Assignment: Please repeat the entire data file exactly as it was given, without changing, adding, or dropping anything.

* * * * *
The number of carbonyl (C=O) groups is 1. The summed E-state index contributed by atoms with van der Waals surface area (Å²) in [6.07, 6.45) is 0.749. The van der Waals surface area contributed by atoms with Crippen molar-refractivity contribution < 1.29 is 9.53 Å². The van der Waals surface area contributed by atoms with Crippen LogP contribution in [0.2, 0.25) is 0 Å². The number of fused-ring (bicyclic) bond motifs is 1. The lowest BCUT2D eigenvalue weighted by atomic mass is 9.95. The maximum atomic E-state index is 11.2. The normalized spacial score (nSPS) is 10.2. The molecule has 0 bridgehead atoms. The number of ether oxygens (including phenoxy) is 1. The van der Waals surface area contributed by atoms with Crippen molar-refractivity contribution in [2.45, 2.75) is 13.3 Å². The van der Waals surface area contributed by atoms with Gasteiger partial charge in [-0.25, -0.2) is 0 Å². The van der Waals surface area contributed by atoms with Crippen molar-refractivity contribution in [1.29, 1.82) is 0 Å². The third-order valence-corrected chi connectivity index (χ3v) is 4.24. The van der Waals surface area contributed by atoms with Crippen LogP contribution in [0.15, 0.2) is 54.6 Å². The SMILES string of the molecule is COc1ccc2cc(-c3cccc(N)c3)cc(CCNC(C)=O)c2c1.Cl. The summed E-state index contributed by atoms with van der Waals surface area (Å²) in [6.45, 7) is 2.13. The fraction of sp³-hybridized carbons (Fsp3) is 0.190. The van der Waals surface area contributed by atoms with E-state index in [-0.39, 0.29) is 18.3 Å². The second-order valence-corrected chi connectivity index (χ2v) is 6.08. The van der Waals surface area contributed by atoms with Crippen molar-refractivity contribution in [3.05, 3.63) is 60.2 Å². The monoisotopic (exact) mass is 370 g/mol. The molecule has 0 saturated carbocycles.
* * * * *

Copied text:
The number of carbonyl (C=O) groups is 1. The summed E-state index contributed by atoms with van der Waals surface area (Å²) in [6.07, 6.45) is 0.749. The van der Waals surface area contributed by atoms with Crippen molar-refractivity contribution < 1.29 is 9.53 Å². The van der Waals surface area contributed by atoms with Crippen LogP contribution in [0.2, 0.25) is 0 Å². The number of fused-ring (bicyclic) bond motifs is 1. The lowest BCUT2D eigenvalue weighted by atomic mass is 9.95. The maximum atomic E-state index is 11.2. The normalized spacial score (nSPS) is 10.2. The molecule has 0 bridgehead atoms. The number of ether oxygens (including phenoxy) is 1. The van der Waals surface area contributed by atoms with Crippen molar-refractivity contribution in [2.45, 2.75) is 13.3 Å². The van der Waals surface area contributed by atoms with Gasteiger partial charge in [-0.25, -0.2) is 0 Å². The van der Waals surface area contributed by atoms with Crippen molar-refractivity contribution in [1.29, 1.82) is 0 Å². The third-order valence-corrected chi connectivity index (χ3v) is 4.24. The van der Waals surface area contributed by atoms with Crippen LogP contribution in [0.15, 0.2) is 54.6 Å². The SMILES string of the molecule is COc1ccc2cc(-c3cccc(N)c3)cc(CCNC(C)=O)c2c1.Cl. The summed E-state index contributed by atoms with van der Waals surface area (Å²) in [6.45, 7) is 2.13. The fraction of sp³-hybridized carbons (Fsp3) is 0.190. The van der Waals surface area contributed by atoms with E-state index in [-0.39, 0.29) is 18.3 Å². The second-order valence-corrected chi connectivity index (χ2v) is 6.08. The van der Waals surface area contributed by atoms with Crippen molar-refractivity contribution in [3.05, 3.63) is 60.2 Å². The monoisotopic (exact) mass is 370 g/mol. The molecule has 0 saturated carbocycles.